The Grand Orange Lodge of Scotland have issued a vote of no confidence in the Church of Scotland as they publish their annual resolutions that will be read out after the religious service that follows the Twelfth parades.
It is a sad reflection that, in today’s society, many Protestants now consider that the Orange Order is more in harmony with their values and aspirations than the Kirk. We as an institution never envisaged nor aspired to be in such a position, and it is an appalling indication of how far the Kirk deteriorated. Sadly, it appears that we are in a situation where the Kirk can no longer command high public regard and influence.
The Times reported this morning:
Warning that Scotland was “a nation in turmoil”, the order spoke out against the “separatist campaign” in favour of independence and claimed that many Presbyterians believed that the order was “more in harmony with their values and inspirations” than the Church.
This attack on the Kirk’s neutral approach to the independence referendum was rammed home by Henry Dunbar, grand master of the Grand Orange Lodge of Scotland, who laid out its position for its estimated 50,000 members. “The Orange Order supports the Union, and the Union will remain stronger united, and my organisation will be campaigning hard to ensure that Scotland continues to flourish within the UK,” he said.
STV carries a response from Rev Sally Foster-Fulton, convenor of the Church of Scotland’s Church and Society Council:
The Orange Order has shown itself again and again to be out of date and out of time. The Church of Scotland is proud of what our faith has given and continues to give our nation. 21st Century Scotland is a multi-cultural nation where faith, faithfulness and belief takes many forms. By celebrating difference we show confidence in who we are. It is those who demand that their voice be heard above others who have lost the moral high ground.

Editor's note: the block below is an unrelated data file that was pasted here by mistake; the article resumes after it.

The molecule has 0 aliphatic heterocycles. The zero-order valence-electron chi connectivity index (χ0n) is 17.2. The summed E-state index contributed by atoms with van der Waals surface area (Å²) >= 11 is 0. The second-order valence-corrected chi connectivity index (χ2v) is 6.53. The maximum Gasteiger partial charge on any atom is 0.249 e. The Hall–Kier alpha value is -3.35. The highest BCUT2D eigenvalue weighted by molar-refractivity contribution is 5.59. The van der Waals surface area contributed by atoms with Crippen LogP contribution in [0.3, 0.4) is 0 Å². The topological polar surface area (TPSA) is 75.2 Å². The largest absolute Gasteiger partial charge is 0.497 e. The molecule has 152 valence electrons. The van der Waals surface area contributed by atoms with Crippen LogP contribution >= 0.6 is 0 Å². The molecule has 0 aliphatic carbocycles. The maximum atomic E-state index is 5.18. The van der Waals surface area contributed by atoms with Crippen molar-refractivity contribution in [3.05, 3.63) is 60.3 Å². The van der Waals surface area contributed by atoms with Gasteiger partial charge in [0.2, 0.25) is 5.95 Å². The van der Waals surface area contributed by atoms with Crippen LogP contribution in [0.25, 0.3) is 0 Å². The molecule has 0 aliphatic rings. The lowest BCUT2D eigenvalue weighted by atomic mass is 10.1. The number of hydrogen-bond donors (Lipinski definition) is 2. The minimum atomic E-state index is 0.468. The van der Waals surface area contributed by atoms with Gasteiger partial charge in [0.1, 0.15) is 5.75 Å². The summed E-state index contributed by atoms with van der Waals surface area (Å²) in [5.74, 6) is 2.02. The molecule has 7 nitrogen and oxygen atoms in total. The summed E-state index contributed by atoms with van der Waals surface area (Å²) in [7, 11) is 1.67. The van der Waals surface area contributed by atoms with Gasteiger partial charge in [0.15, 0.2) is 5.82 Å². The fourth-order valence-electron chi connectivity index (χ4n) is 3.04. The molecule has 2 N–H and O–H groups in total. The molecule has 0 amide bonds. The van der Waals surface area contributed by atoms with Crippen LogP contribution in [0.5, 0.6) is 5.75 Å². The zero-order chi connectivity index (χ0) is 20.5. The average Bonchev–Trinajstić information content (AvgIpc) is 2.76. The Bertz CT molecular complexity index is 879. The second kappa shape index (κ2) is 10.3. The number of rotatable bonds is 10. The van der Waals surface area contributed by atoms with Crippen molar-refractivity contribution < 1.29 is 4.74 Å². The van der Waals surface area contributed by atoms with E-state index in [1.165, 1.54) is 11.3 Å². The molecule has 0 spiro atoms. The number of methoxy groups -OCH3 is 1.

Our concern in the referendum debate is to argue, whatever the outcome, for fairness in our economic system, support for the silenced and the dispossessed, care for creation, rehabilitation in our justice system and other core values of our faith. Our role in the referendum debate will be active and will be clear. We shall provide spaces where people of differing views can listen to each other in respect and in dignity. We shall support real dialogue between all the people who make up this nation as it is they, and not one institution or organisation, who shall determine our nation’s future.